By Monica Young

I’ve invited friends over to see the so-called supermoon. I know that this particular full Moon isn’t noticeably bigger than any other month, but why not take advantage of the hype? I now have two five-year-olds, a two-year-old, and even a one-year-old out in the dark, all of them vying for turns at my telescope.
The hands-on experience is a far cry from my graduate school days, many of which were spent at a computer analyzing thousands of X-ray sources and examining their spectra. I pored over images from the XMM-Newton telescope, in which 58 gold-plated mirrors nestle inside each other like layers of an onion, each one doing its part to focus incoming X-rays. The photons the spacecraft captured told stories of an exotic universe.
In the sources I studied, a precious few X-rays had made their way to Earth from the hot, innermost regions of the gas disks around supermassive black holes — the last glow of material falling into the gravitational pit. For each source, I arranged those photons into a spectrum. A single spectrum of a faraway active galactic nucleus is like a cipher; it reveals very little about its source. But if you collect thousands of such spectra, they begin to tell a story about the relationship between the gas that feeds a black hole and the gas that escapes.
During graduate school, I mastered radiative processes and learned how quantum effects could reveal themselves in spectral lines. But I didn’t know the constellations. In fact, I struggled to learn the basic patterns of the stars on the fly, as I taught them during night labs to intro-level astronomy students. If I had ever told the students that I knew only a little more than them, they would have been surprised — surely an astronomer would have to know the stars?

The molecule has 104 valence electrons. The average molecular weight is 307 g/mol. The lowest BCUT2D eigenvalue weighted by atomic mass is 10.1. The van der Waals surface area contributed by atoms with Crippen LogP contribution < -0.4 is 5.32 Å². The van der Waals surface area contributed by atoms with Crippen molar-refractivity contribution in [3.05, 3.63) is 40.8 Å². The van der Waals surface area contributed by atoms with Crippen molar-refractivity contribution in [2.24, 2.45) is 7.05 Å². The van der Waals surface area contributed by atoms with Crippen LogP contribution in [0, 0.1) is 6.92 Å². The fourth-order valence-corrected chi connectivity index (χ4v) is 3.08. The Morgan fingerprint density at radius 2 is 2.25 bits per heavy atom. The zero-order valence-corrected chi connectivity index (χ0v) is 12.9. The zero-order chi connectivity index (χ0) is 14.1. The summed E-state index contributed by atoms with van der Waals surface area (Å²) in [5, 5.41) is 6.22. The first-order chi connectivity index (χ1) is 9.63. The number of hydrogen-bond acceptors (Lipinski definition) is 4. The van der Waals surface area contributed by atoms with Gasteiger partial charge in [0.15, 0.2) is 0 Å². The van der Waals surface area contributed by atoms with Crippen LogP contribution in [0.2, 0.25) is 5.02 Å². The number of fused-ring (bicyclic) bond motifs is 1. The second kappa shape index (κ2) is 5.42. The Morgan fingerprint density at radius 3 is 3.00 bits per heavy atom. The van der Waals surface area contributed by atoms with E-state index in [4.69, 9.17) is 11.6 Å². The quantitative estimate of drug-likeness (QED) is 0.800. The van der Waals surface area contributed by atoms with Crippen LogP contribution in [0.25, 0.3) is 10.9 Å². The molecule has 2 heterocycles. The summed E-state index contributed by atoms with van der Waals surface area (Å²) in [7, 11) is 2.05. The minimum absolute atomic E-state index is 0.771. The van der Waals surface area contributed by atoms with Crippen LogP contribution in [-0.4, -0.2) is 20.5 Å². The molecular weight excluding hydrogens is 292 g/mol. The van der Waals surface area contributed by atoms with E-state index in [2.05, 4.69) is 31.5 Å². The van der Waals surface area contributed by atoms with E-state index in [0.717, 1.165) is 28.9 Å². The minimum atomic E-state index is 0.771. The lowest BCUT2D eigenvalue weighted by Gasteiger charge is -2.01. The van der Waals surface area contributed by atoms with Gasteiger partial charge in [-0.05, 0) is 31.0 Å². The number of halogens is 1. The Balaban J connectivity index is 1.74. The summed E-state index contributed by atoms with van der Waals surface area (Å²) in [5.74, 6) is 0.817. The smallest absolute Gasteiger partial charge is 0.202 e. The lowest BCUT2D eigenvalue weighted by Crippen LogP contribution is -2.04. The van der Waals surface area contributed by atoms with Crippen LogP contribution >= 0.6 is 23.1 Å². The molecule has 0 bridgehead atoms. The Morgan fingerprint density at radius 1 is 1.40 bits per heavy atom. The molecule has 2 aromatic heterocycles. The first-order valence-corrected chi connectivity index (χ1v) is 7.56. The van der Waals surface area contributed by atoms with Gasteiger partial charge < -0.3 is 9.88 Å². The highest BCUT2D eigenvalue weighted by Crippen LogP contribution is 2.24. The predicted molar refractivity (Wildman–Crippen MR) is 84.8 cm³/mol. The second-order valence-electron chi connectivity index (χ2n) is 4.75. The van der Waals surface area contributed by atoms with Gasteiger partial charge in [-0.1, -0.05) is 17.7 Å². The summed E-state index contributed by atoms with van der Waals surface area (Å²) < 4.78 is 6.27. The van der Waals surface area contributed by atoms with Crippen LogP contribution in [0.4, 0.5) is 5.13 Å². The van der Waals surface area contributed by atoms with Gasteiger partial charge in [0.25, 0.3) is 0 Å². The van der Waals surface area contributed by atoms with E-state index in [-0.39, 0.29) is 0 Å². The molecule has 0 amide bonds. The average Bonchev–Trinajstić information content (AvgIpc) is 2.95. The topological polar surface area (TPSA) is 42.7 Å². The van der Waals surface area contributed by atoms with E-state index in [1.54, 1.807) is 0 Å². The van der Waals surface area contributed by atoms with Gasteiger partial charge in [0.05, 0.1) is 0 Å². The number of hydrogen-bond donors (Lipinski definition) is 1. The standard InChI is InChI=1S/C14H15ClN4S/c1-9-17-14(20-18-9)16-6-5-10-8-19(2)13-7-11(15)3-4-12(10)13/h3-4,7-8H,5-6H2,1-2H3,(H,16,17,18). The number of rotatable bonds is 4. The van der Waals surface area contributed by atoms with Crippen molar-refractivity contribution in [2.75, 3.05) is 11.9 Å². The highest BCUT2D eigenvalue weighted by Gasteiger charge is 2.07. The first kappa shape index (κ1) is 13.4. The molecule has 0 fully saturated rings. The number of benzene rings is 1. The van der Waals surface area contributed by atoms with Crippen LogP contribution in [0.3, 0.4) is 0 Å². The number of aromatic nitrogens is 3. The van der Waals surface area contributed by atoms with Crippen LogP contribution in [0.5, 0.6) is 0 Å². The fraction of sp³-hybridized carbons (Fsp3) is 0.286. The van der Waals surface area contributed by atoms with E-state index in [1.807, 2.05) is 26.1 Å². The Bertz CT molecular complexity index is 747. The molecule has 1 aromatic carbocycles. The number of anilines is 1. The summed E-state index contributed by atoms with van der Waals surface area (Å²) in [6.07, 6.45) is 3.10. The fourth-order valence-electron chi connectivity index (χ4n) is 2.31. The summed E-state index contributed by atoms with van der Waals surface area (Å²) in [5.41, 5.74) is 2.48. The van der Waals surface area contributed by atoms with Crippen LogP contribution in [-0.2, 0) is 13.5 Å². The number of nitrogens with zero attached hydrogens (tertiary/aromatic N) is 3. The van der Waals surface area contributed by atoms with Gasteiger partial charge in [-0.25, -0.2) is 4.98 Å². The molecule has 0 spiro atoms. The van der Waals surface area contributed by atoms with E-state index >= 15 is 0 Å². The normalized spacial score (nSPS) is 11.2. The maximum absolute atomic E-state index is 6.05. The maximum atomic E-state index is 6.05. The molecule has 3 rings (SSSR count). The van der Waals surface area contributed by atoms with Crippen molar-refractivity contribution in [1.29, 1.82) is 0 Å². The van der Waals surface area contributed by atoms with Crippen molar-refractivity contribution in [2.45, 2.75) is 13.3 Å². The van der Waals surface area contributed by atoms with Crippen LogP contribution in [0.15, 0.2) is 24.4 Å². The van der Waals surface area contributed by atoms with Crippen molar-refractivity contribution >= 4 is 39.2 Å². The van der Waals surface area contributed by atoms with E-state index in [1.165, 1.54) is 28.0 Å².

Yet gazing up at the sky, while still very much in practice among the pros, seems to be a lesser part of the field’s future. As ever-bigger telescopes scan the sky and collect petabytes of data across the electromagnetic spectrum, the experience of professional astronomy has become more a matter of data analysis than data collection.
Is that a bad thing? Walt Whitman may think so, but I don’t. My favorite part of astronomy — and the part I miss the most now that I no longer do research for a living — was the analysis: that moment when the data begin to take shape and tell a visual story of the physics responsible for far-off happenings.
Still, as I stand shivering in the “mystical moist night-air” and talk with my kids and their friends about what they see on the Moon, their excitement is contagious. “It has lots of circles!” they cry, as they glimpse for the first time the craters that dot the lunar surface. Though I’m sure not going to get any “perfect silence” tonight, it’s nevertheless a good time for me to experience the sky with new eyes.



headshot1Dr. Monica Young earned her Ph.D. researching the behavior of supermassive black holes in distant galaxies. In 2012, she joined the talented team at Sky & Telescope, where as Web Editor, she edits, writes, and commissions web news stories and magazine feature articles.